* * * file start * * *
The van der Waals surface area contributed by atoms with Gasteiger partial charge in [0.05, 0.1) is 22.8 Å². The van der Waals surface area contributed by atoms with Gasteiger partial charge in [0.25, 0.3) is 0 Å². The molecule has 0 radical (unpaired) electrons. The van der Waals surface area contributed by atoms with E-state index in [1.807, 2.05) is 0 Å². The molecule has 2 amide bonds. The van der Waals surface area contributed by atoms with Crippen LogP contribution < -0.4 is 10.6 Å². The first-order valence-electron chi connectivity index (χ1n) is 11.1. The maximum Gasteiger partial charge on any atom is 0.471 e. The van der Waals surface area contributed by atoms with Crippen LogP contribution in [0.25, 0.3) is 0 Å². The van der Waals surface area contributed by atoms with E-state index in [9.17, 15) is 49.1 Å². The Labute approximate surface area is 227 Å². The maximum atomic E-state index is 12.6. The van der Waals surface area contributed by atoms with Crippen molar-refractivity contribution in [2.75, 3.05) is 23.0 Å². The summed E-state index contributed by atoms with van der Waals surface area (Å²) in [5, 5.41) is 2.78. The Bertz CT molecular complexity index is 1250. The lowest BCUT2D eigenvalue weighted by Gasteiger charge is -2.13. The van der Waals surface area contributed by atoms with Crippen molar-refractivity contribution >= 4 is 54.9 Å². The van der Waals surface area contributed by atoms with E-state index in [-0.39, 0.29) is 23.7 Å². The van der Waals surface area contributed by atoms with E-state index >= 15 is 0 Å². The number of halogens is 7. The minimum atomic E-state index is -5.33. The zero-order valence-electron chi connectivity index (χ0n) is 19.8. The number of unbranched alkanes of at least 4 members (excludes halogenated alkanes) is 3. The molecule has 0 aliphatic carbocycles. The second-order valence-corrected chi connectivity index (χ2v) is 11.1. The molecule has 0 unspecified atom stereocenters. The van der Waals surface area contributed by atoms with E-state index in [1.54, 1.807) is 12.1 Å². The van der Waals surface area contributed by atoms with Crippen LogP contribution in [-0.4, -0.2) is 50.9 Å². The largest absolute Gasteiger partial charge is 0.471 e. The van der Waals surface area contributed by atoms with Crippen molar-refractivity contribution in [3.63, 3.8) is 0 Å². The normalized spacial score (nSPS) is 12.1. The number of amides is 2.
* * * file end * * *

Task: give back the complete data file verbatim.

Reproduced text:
The van der Waals surface area contributed by atoms with Gasteiger partial charge in [0.05, 0.1) is 22.8 Å². The van der Waals surface area contributed by atoms with Gasteiger partial charge in [0.25, 0.3) is 0 Å². The molecule has 0 radical (unpaired) electrons. The van der Waals surface area contributed by atoms with E-state index in [1.807, 2.05) is 0 Å². The molecule has 2 amide bonds. The van der Waals surface area contributed by atoms with Crippen LogP contribution < -0.4 is 10.6 Å². The first-order valence-electron chi connectivity index (χ1n) is 11.1. The maximum Gasteiger partial charge on any atom is 0.471 e. The van der Waals surface area contributed by atoms with Crippen LogP contribution in [0.25, 0.3) is 0 Å². The van der Waals surface area contributed by atoms with E-state index in [9.17, 15) is 49.1 Å². The Labute approximate surface area is 227 Å². The maximum atomic E-state index is 12.6. The van der Waals surface area contributed by atoms with Crippen molar-refractivity contribution in [2.75, 3.05) is 23.0 Å². The summed E-state index contributed by atoms with van der Waals surface area (Å²) in [5, 5.41) is 2.78. The Bertz CT molecular complexity index is 1250. The lowest BCUT2D eigenvalue weighted by Gasteiger charge is -2.13. The van der Waals surface area contributed by atoms with Crippen molar-refractivity contribution >= 4 is 54.9 Å². The van der Waals surface area contributed by atoms with E-state index in [-0.39, 0.29) is 23.7 Å². The van der Waals surface area contributed by atoms with E-state index >= 15 is 0 Å². The number of halogens is 7. The minimum atomic E-state index is -5.33. The zero-order valence-electron chi connectivity index (χ0n) is 19.8. The number of unbranched alkanes of at least 4 members (excludes halogenated alkanes) is 3. The molecule has 0 aliphatic carbocycles. The second-order valence-corrected chi connectivity index (χ2v) is 11.1. The molecule has 0 unspecified atom stereocenters. The van der Waals surface area contributed by atoms with E-state index in [1.54, 1.807) is 12.1 Å². The van der Waals surface area contributed by atoms with Crippen LogP contribution in [-0.4, -0.2) is 50.9 Å². The largest absolute Gasteiger partial charge is 0.471 e. The van der Waals surface area contributed by atoms with Crippen molar-refractivity contribution in [3.63, 3.8) is 0 Å². The normalized spacial score (nSPS) is 12.1. The number of amides is 2.